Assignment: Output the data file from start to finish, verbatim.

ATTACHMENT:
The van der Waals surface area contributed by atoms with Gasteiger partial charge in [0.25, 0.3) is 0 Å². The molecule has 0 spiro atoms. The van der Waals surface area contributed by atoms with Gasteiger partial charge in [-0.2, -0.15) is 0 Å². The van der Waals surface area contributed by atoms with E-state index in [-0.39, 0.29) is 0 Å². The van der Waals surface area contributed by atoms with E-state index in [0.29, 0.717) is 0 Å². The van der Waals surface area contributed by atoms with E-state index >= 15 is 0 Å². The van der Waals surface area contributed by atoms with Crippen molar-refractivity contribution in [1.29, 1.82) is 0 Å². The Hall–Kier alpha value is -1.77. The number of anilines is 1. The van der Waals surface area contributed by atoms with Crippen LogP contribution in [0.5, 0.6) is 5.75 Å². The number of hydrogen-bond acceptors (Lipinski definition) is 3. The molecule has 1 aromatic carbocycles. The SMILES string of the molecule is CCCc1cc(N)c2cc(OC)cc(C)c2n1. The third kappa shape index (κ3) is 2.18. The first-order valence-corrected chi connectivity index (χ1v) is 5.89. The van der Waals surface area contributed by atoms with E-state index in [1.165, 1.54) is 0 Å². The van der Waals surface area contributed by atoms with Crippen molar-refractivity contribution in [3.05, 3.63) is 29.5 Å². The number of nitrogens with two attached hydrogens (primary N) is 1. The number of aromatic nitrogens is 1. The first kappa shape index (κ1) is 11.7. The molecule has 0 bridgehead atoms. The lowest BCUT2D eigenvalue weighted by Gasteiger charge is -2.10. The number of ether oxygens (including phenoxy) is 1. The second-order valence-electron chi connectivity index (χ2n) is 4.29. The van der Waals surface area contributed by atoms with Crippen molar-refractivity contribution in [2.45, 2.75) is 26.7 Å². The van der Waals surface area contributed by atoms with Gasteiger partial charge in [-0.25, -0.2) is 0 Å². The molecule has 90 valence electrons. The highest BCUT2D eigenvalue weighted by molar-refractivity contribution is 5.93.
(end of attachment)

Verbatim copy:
The van der Waals surface area contributed by atoms with Gasteiger partial charge in [0.25, 0.3) is 0 Å². The molecule has 0 spiro atoms. The van der Waals surface area contributed by atoms with Gasteiger partial charge in [-0.2, -0.15) is 0 Å². The van der Waals surface area contributed by atoms with E-state index in [-0.39, 0.29) is 0 Å². The van der Waals surface area contributed by atoms with E-state index in [0.29, 0.717) is 0 Å². The van der Waals surface area contributed by atoms with E-state index >= 15 is 0 Å². The van der Waals surface area contributed by atoms with Crippen molar-refractivity contribution in [1.29, 1.82) is 0 Å². The Hall–Kier alpha value is -1.77. The number of anilines is 1. The van der Waals surface area contributed by atoms with Crippen LogP contribution in [0.5, 0.6) is 5.75 Å². The number of hydrogen-bond acceptors (Lipinski definition) is 3. The molecule has 1 aromatic carbocycles. The SMILES string of the molecule is CCCc1cc(N)c2cc(OC)cc(C)c2n1. The third kappa shape index (κ3) is 2.18. The first-order valence-corrected chi connectivity index (χ1v) is 5.89. The van der Waals surface area contributed by atoms with E-state index in [1.165, 1.54) is 0 Å². The van der Waals surface area contributed by atoms with Crippen molar-refractivity contribution in [3.05, 3.63) is 29.5 Å². The number of nitrogens with two attached hydrogens (primary N) is 1. The number of aromatic nitrogens is 1. The first kappa shape index (κ1) is 11.7. The molecule has 0 bridgehead atoms. The lowest BCUT2D eigenvalue weighted by Gasteiger charge is -2.10. The number of ether oxygens (including phenoxy) is 1. The second-order valence-electron chi connectivity index (χ2n) is 4.29. The van der Waals surface area contributed by atoms with Crippen molar-refractivity contribution in [2.45, 2.75) is 26.7 Å². The van der Waals surface area contributed by atoms with Gasteiger partial charge in [-0.25, -0.2) is 0 Å². The molecule has 90 valence electrons. The highest BCUT2D eigenvalue weighted by molar-refractivity contribution is 5.93.